Fetuses & Infants Found During Raid Of Another Detroit Funeral Home

Elias Hubbard
October 23, 2018

MI authorities say they've found improperly kept remains of fetuses and infants at a second Detroit funeral home, just one week after similar remains were found at the first.

The grim discovery comes a week after the remains of 10 foetuses and one baby were found in a drop-down ceiling of a separate, former funeral home in Detroit. Roughly 37 of the remains were found in cardboard boxes and 26 were found in a freezer.

Licensing and Regulatory Affairs said it has suspended the funeral home's mortuary science license because of "multiple violations of Michigan's public health and occupational codes and an imminent threat to the public health and safety". The funeral home also failed to get the necessary permits and kept the bodies without being directed by family members.

Some of the remains date back to 2015. In other words, the hospitals had informed Perry that the hospitals had reached out to the parents by certified mail and/ or by phone, and the families did not respond. "We do not believe that any of these remains involve families that paid Perry for funeral services".

Jason Moon of the Michigan Department of Licensing and Regulatory Affairs says the remains were found in three unrefrigerated boxes.

The bodies of 11 babies were found hidden at a former funeral home in Detroit on Friday after authorities received an anonymous letter leading them to the remains. The funeral home has been closed for more than two years.

Parks said Alayah's remains were in the basement morgue of the Detroit Medical Center's Harper/Hutzel Hospital for months and were never transferred to the Wayne State University School of Medicine as planned. "The medical examiner gives us permission to cremate, typically on the funeral director's dollar and they give us authorization to do that", Kemp said.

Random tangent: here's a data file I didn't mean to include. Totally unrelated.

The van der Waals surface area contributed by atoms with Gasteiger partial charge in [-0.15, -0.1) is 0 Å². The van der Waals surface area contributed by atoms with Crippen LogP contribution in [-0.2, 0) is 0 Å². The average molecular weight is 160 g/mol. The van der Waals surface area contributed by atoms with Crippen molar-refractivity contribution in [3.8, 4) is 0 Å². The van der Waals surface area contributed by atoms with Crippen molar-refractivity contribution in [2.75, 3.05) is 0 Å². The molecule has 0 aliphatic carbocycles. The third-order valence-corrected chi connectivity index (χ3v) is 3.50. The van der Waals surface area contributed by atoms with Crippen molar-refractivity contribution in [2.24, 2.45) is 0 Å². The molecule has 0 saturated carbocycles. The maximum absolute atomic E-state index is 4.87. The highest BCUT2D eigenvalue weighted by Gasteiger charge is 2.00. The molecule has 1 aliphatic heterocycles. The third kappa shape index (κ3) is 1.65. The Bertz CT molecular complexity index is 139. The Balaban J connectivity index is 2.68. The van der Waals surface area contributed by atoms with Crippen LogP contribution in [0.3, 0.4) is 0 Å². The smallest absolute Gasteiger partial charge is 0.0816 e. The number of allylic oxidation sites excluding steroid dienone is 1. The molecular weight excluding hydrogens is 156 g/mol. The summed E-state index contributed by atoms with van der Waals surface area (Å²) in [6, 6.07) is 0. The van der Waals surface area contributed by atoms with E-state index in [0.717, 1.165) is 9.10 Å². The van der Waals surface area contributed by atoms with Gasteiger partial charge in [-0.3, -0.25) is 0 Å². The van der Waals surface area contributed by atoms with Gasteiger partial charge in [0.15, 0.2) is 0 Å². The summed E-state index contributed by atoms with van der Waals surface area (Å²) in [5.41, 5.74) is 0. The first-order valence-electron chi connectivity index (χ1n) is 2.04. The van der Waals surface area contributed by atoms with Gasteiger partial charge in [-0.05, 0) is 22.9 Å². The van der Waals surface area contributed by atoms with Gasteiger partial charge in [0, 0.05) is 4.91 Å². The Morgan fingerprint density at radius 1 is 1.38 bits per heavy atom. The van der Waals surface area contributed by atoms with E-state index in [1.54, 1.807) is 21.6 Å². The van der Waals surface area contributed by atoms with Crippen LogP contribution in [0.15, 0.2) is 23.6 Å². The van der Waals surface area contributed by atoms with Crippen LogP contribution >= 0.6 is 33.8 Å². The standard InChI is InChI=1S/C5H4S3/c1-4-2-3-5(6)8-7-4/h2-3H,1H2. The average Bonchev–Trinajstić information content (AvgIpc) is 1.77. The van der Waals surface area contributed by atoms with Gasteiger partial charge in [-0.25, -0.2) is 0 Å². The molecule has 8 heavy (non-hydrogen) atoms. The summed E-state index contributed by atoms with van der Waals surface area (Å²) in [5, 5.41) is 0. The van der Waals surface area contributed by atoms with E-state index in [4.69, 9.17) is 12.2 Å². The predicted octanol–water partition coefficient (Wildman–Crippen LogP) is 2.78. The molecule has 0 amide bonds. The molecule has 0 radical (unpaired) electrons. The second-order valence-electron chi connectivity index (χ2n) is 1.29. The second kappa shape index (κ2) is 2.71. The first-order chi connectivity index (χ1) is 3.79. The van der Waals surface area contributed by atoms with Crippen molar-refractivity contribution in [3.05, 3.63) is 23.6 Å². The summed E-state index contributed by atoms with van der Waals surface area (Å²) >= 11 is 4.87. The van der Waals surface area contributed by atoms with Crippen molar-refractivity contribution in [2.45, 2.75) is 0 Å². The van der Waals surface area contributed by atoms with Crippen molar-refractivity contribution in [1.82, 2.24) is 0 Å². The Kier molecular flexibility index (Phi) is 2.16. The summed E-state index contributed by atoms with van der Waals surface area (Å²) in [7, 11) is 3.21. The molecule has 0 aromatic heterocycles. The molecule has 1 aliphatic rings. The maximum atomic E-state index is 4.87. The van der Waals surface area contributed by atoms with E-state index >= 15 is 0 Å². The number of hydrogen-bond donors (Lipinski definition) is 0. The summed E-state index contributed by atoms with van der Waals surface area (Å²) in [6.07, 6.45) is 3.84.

The remains were taken from Perry Funeral Home Friday and turned over to state investigators, according to WTOL.

Four more remains were discovered at Cantrell earlier this week.

Police have not said any charges have been filed; Detroit Police Chief James Craig said his department is investigating.

Craig said the investigation into the Perry Funeral Home began after a man who has sued that business over its handling of remains of infants and foetuses saw coverage of the discoveries at the Cantrell Funeral Home and told his attorney to contact police.

Kemp said it's the responsibility of the funeral home to care for the remains, regardless of their age.

"To me every life is important, whether they be fetuses or stillborns".

In Michigan, funeral directors generally must supervise a body's final disposition within 60 days of receiving it.

The remains were found by asbestos contractors working in the building.

Other reports by Click Lancashire

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